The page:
Parler is a social media platform that has quickly emerged as a growing and powerful alternative to Twitter and Facebook. Unfortunately, as this report shows, it has also attracted extremists who seek to use social media platforms to inject their hate into the mainstream of society.

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Fringe Conspiracy to Mainstream Politics

This report details the origins of QAnon; what about this conspiracy is new and how much support QAnon really has. The report also covers incidents sparked by QAnon, politicians who support it, and its future. Just as anti-Semitism and Jew-hatred have been around for thousands of years, “Qanon: From Fringe Conspiracy To Mainstream Politics” highlights the staying power of pernicious and lurid conspiracy theories spawned by fertile imaginations and nurtured by people’s fears.

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Telegram: A Briefing

This report details the growing use of this social media platform by far-right extremists to promote hate and violence. SWC researchers, who regularly share information with the Department of Justice, Homeland Security, the FBI, and local law enforcement agencies, have found that far-right channels on Telegram glorify terrorist actors and movements, including murderers of Jews and Muslims at prayer. The report documents how this content leads to incitement and inspires lone wolf violence.

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Louis Farrakhan - Four Decades of Bigotry
In His Own Words

This report was prepared amidst an unprecedented national reckoning about past and present racism. This reckoning was spurred on by protests in the streets of major US cities, charges that African Americans are victimized by systemic racism, and demands that whites acknowledge their unfair “white privilege.” Many prominent Americans, media and educational institutions, and corporations have begun to reflect publicly about their own biases and privileges.

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Deadly New Virus Intersects with History's Oldest Hate

By now everyone is painfully aware that the twenty-first century lacks immunity to not only contagious diseases but ancient ideological plagues like anti-Semitism. The current moment is particularly dangerous because of new efforts to harm Jews by exploiting well-founded concerns about the Coronavirus. This essay puts under the microscope current examples of the threatening conjunction of anxieties about this new virus with thousand-year-old prejudices demonizing Jews not just as Christ killers and Shylocks but as disease purveyors. COVID-19 is a novel virus, for which there is still no vaccine like that invented by Dr. Jonas Salk to end the scourge of polio; but the manipulation of such pandemics by anti-Semites has historical roots going back millennia. Our focus will be the highly-relevant history of what might be called “medicalized” anti-Semitism.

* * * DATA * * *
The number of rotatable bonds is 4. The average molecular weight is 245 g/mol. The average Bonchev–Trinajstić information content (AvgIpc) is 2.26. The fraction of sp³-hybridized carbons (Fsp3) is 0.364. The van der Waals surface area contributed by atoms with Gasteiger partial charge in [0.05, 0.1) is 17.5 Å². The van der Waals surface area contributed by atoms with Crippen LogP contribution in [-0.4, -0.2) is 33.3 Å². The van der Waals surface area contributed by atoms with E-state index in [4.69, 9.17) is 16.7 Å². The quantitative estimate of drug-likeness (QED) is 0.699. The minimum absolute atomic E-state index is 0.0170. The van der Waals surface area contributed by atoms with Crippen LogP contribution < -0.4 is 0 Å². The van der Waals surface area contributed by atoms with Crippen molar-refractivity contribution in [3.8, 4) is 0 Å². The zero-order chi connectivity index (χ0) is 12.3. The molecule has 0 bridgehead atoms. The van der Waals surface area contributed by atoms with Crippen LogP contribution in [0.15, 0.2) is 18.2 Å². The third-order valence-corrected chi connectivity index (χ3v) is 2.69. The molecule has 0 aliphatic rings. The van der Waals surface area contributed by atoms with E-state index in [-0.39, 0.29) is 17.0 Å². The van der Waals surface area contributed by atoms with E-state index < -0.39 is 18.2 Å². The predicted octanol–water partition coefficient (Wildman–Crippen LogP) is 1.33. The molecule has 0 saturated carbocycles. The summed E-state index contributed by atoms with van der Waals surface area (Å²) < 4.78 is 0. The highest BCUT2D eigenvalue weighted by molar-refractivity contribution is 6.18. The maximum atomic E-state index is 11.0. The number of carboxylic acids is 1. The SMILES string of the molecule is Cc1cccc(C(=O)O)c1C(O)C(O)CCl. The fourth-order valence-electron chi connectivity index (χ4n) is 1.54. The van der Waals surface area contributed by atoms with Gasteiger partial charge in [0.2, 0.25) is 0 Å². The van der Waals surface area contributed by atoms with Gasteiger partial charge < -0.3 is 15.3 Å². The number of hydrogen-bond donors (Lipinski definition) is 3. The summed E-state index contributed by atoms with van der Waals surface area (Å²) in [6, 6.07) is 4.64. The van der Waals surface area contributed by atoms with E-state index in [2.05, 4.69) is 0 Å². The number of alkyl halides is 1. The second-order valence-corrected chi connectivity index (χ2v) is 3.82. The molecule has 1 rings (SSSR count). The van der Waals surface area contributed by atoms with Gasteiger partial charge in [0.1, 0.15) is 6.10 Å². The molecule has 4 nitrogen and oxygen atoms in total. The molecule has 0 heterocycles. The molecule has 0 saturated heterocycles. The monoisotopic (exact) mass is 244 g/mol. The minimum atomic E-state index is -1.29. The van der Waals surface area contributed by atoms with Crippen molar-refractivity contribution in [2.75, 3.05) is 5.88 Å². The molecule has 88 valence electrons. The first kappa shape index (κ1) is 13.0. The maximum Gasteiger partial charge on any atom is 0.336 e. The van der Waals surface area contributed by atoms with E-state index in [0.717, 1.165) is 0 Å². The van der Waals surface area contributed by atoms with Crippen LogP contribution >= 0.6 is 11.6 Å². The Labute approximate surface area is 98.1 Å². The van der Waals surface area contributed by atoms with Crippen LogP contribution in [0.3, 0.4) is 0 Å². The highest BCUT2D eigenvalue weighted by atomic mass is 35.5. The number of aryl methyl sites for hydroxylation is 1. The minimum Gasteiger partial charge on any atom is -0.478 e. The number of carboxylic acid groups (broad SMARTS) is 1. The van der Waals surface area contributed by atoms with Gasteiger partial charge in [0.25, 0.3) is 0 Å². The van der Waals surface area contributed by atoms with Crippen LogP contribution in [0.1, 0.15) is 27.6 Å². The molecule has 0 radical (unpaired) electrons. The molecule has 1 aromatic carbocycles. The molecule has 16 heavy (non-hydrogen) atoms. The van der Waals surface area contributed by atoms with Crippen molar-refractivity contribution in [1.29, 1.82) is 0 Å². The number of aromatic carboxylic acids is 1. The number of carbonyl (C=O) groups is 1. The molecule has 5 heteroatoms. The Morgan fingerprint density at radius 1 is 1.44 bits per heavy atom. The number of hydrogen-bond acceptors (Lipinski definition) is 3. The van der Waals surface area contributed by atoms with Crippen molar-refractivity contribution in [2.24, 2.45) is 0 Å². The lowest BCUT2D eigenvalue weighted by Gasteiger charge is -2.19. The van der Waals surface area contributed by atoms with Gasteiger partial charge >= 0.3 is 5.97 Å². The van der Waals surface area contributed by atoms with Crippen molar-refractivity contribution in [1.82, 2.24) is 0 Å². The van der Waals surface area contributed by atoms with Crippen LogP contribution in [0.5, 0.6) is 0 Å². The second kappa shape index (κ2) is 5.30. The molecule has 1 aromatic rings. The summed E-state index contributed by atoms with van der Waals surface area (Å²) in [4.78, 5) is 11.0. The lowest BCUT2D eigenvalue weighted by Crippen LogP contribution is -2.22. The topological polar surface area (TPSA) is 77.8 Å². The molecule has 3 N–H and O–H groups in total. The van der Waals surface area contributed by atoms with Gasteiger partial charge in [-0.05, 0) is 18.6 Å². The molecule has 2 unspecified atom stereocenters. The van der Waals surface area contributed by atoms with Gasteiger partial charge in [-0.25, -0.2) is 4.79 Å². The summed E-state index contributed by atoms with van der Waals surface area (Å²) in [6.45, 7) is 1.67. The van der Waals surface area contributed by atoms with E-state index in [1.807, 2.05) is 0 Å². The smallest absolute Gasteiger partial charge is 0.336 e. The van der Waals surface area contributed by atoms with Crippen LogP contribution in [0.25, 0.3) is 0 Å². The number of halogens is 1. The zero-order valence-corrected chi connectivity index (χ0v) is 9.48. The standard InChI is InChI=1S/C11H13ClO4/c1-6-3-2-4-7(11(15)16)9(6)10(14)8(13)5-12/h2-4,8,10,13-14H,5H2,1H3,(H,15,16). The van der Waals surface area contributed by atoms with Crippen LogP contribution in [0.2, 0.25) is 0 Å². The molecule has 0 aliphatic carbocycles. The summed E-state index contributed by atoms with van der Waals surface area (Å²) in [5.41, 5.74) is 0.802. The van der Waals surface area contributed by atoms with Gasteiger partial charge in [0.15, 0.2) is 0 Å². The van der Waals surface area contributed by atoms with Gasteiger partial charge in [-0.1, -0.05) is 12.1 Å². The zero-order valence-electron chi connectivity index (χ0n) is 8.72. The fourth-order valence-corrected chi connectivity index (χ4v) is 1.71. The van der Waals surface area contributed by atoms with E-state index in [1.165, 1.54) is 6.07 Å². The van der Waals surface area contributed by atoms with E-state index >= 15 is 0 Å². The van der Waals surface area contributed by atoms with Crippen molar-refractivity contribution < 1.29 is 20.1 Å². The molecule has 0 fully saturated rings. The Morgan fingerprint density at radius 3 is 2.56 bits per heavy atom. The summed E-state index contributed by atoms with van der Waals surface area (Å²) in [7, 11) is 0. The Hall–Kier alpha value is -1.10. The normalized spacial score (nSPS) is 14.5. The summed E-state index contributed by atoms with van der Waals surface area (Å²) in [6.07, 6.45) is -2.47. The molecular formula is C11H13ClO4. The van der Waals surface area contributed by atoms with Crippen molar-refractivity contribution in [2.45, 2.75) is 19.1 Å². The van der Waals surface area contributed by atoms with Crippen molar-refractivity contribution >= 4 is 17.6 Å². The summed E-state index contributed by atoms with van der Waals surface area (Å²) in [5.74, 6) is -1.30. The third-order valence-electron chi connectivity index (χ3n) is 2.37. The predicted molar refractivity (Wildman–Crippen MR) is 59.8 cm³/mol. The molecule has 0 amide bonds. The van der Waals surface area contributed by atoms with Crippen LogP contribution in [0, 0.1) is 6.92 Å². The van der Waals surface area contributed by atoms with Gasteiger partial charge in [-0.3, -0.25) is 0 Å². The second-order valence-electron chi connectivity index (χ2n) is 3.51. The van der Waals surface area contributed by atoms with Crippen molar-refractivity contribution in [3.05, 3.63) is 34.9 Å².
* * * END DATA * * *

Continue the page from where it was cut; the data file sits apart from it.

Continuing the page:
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A Watershed in Fighting Antisemitism: The IHRA Working Definition of Antisemitism

The International Holocaust Remembrance Alliance (IHRA) Working Definition of Antisemitism has been described by US Special Envoy on Antisemitism Elan Carr as a “watershed” in the fight against antisemitism. Outside of the 34 member nations of IHRA it has been further adopted or endorsed by over 25 countries and international organizations such as the UN. In the US it is used by the State Department, Department of Education and served as the basis of President Trump’s Executive Order on Antisemitism. In this report, former Wiesenthal Center Director of Government Affairs, Mark Weitzman who introduced and steered the Working Definition to adoption, describes what this essential tool is, how it came into prominence and what its impact has been.

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  Decoding Hate: A short guide to extremist codes, symbols + images

Extremists have long utilized codes and symbols to spread their messages to followers. Often these codes are used in place of language and images that might draw more negative attention from mainstream audiences. The codes, symbols and images below have become popular on social media to promote extremist beliefs or ideologies. They can be found as images, emojis, usernames, profile pictures and more. Sometimes the codes and symbols are used by young people (and others) without full understanding the implication behind the content, or can be misinterpreted without the relevant context.

This short guide serves as a brief introduction to building better comprehension of the hateful origins and implications of this material.